Publication Date: 03/24/08
ORANGE CITY -- The waters of Blue Spring appear crystal clear, gushing from underground and flowing down the spring run to the St. Johns River.
More than 260 manatees this winter took refuge there, making the spring their crucial habitat.
But the waters hold something else the residue of lawn fertilizers, septic tanks and other pollutants seeping into the spring water from much of west Volusia County.
Knowing that the surrounding cities hold the key to the spring's health, state wildlife officials have started a new working group to tackle the pollution that has increased as the region has grown.
City and county officials, state agencies, environmental groups, local businesses and nearby residents have been invited to the group's first meeting, scheduled for Sunday at Blue Spring State Park.
"The group is designed to be a forum for sharing information about the spring, the health of the spring, threats to it," said Carol Lippincott, the group coordinator. "With that information, we hope to do things that will better protect the spring."
Blue Spring ranks as one of Florida's first-magnitude springs, its waters gushing at a rate of 1,174 gallons per second, or 157 cubic feet.
Thirty years ago, that spring water contained negligible levels of nitrate pollution, said Rob Mattson, an environmental scientist with the St. Johns River Water Management District.
"Now it's about six times the natural amount," Mattson said. "But the increasing levels are true in a lot of springs. It's a statewide issue."
According to a state environmental assessment, a water sample from Blue Spring showed nitrate levels higher than that found in 80 percent of Florida streams.
That spring water contains pollution is a growing problem that many people don't understand, said Jim Stephenson, an expert on Florida springs.
"People think it's pure, it's coming from the earth," he said. "But the fact is that water, in its journey across the spring basin, has picked up all sorts of contaminants."
Blue Spring is fed by rainwater, which can wash fertilizer off lawns or pick up tainted liquid from septic tanks. Wastewater-treatment plants also feed nitrates into the system because the treated sewage effluent, when it is sprayed on fields or used as reuse water, still contains the nitrates that are inherent in all waste, Stephenson said.
All those contaminants eventually percolate into the ground, down to the caverns of the aquifer, which feeds water for the spring.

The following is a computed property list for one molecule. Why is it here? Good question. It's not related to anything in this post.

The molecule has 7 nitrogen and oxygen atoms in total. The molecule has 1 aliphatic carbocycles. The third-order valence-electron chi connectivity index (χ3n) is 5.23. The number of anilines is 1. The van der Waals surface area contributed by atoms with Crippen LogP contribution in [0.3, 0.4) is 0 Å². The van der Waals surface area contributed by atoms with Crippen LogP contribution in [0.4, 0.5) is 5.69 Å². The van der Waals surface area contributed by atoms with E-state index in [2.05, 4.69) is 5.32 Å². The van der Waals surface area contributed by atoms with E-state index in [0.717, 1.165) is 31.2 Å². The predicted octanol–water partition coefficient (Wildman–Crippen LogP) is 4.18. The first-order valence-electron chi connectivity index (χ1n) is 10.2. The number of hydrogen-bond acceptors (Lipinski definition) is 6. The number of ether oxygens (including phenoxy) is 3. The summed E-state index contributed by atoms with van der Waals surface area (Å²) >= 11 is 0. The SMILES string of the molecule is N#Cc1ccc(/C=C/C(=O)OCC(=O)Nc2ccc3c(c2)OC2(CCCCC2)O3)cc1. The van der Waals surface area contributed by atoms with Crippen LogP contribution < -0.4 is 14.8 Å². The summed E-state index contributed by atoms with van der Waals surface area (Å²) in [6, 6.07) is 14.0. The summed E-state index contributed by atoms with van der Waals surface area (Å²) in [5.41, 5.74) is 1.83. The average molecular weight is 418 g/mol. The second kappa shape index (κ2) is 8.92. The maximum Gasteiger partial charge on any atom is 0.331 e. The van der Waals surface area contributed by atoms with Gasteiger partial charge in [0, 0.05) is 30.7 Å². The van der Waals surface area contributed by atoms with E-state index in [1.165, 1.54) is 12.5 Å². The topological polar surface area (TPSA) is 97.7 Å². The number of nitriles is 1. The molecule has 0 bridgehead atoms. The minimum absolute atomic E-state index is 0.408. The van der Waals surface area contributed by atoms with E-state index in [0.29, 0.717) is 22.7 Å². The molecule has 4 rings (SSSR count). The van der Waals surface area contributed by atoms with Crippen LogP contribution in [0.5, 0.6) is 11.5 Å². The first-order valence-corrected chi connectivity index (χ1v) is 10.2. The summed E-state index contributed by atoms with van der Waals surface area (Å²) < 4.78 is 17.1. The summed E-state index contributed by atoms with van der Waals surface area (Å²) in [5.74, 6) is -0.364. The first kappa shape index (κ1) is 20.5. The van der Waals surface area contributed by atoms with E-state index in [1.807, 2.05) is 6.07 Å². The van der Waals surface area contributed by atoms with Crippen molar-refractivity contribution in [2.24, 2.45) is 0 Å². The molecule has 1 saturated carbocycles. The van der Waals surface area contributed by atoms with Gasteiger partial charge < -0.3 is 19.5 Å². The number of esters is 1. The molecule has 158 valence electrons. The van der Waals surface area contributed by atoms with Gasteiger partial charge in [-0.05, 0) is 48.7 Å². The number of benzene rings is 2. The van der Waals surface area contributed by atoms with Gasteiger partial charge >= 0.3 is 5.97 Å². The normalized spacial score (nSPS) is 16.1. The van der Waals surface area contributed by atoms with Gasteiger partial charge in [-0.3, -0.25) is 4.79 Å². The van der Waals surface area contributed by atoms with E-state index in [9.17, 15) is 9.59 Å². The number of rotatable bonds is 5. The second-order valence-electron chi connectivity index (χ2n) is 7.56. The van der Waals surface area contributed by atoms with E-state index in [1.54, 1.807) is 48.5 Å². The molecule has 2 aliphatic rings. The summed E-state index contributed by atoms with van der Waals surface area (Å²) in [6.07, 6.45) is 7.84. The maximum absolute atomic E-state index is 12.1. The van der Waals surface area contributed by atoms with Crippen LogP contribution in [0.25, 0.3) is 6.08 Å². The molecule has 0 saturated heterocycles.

That means that most of west Volusia including all of Deltona and Orange City, as well as parts of DeLand, DeBary and Lake Helen can affect the health of Blue Spring, Lippincott said.
The nitrate levels at Blue Spring haven't shown any direct effect on the manatees living there, said Kent Smith, who focuses on manatee habitat for the Florida Fish and Wildlife Conservation Commission.
But nitrates could potentially fertilize algal blooms and change the habitat, he said.
Connie Bersok, environmental administrator for the state Department of Environmental Protection's springs initiative, said the pollution problem is evident at springs surrounded by development.
For example, the nitrate levels at Silver Springs are dramatically higher than those of nearby Juniper Springs. The difference is that the drainage basin for Juniper Springs is almost entirely within the Ocala National Forest.
Lippincott said the working group offers a chance for people to discuss the spring health. The group, funded under a state wildlife grant, has no authority or power, and participation is voluntary.
However, Stephenson, who has coordinated long-running working groups for Wakulla Springs south of Tallahassee and Ichetucknee Springs in Fort White, said such groups have been very successful.
For example, the Ichetucknee group has helped organize several events to teach residents about the spring. Governments in the vicinity are upgrading dilapidated sewer pipe and the stormwater systems. Septic tanks at the state park there have been replaced with systems than can remove the nitrogen.
Organizers hope the new working group for Blue Spring can spark similar efforts and get residents involved in caring for the spring.
"The best thing the working group can do is give an opportunity to provide the message of stewardship of the spring and build more of a communal awareness for springs protection," Smith said.
Information from: The Orlando Sentinel, http://www.orlandosentinel.com
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